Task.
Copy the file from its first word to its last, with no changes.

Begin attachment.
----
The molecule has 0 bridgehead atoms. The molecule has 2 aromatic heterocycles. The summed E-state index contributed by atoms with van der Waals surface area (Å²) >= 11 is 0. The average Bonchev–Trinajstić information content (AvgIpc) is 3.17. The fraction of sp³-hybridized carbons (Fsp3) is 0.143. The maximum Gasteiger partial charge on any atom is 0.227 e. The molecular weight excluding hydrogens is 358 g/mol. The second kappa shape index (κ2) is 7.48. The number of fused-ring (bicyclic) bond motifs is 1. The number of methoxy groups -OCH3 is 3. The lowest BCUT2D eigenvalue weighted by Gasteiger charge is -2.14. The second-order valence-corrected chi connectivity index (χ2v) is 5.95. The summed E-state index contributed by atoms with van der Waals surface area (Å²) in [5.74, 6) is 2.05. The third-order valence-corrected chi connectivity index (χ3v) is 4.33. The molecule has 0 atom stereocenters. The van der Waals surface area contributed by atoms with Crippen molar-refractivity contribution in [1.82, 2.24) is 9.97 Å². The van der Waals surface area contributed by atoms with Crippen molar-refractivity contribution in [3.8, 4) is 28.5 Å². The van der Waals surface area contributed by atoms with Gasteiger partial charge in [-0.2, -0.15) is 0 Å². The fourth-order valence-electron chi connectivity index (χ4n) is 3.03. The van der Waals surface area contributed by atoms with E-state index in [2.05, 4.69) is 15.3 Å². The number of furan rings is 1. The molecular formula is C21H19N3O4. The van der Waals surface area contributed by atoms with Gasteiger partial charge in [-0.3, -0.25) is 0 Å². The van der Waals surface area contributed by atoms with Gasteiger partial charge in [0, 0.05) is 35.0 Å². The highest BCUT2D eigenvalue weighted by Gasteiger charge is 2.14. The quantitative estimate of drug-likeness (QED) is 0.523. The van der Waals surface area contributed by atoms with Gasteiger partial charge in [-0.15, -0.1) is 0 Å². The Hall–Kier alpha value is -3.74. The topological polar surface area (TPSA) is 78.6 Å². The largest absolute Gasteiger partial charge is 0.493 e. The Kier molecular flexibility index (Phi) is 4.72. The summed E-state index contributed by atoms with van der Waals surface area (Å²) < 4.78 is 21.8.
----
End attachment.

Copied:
The molecule has 0 bridgehead atoms. The molecule has 2 aromatic heterocycles. The summed E-state index contributed by atoms with van der Waals surface area (Å²) >= 11 is 0. The average Bonchev–Trinajstić information content (AvgIpc) is 3.17. The fraction of sp³-hybridized carbons (Fsp3) is 0.143. The maximum Gasteiger partial charge on any atom is 0.227 e. The molecular weight excluding hydrogens is 358 g/mol. The second kappa shape index (κ2) is 7.48. The number of fused-ring (bicyclic) bond motifs is 1. The number of methoxy groups -OCH3 is 3. The lowest BCUT2D eigenvalue weighted by Gasteiger charge is -2.14. The second-order valence-corrected chi connectivity index (χ2v) is 5.95. The summed E-state index contributed by atoms with van der Waals surface area (Å²) in [5.74, 6) is 2.05. The third-order valence-corrected chi connectivity index (χ3v) is 4.33. The molecule has 0 atom stereocenters. The van der Waals surface area contributed by atoms with Crippen molar-refractivity contribution in [1.82, 2.24) is 9.97 Å². The van der Waals surface area contributed by atoms with Crippen molar-refractivity contribution in [3.8, 4) is 28.5 Å². The van der Waals surface area contributed by atoms with Gasteiger partial charge in [-0.2, -0.15) is 0 Å². The fourth-order valence-electron chi connectivity index (χ4n) is 3.03. The van der Waals surface area contributed by atoms with E-state index in [2.05, 4.69) is 15.3 Å². The number of furan rings is 1. The molecular formula is C21H19N3O4. The van der Waals surface area contributed by atoms with Gasteiger partial charge in [-0.3, -0.25) is 0 Å². The van der Waals surface area contributed by atoms with Gasteiger partial charge in [0, 0.05) is 35.0 Å². The highest BCUT2D eigenvalue weighted by Gasteiger charge is 2.14. The quantitative estimate of drug-likeness (QED) is 0.523. The van der Waals surface area contributed by atoms with Gasteiger partial charge in [-0.15, -0.1) is 0 Å². The Hall–Kier alpha value is -3.74. The topological polar surface area (TPSA) is 78.6 Å². The largest absolute Gasteiger partial charge is 0.493 e. The Kier molecular flexibility index (Phi) is 4.72. The summed E-state index contributed by atoms with van der Waals surface area (Å²) < 4.78 is 21.8.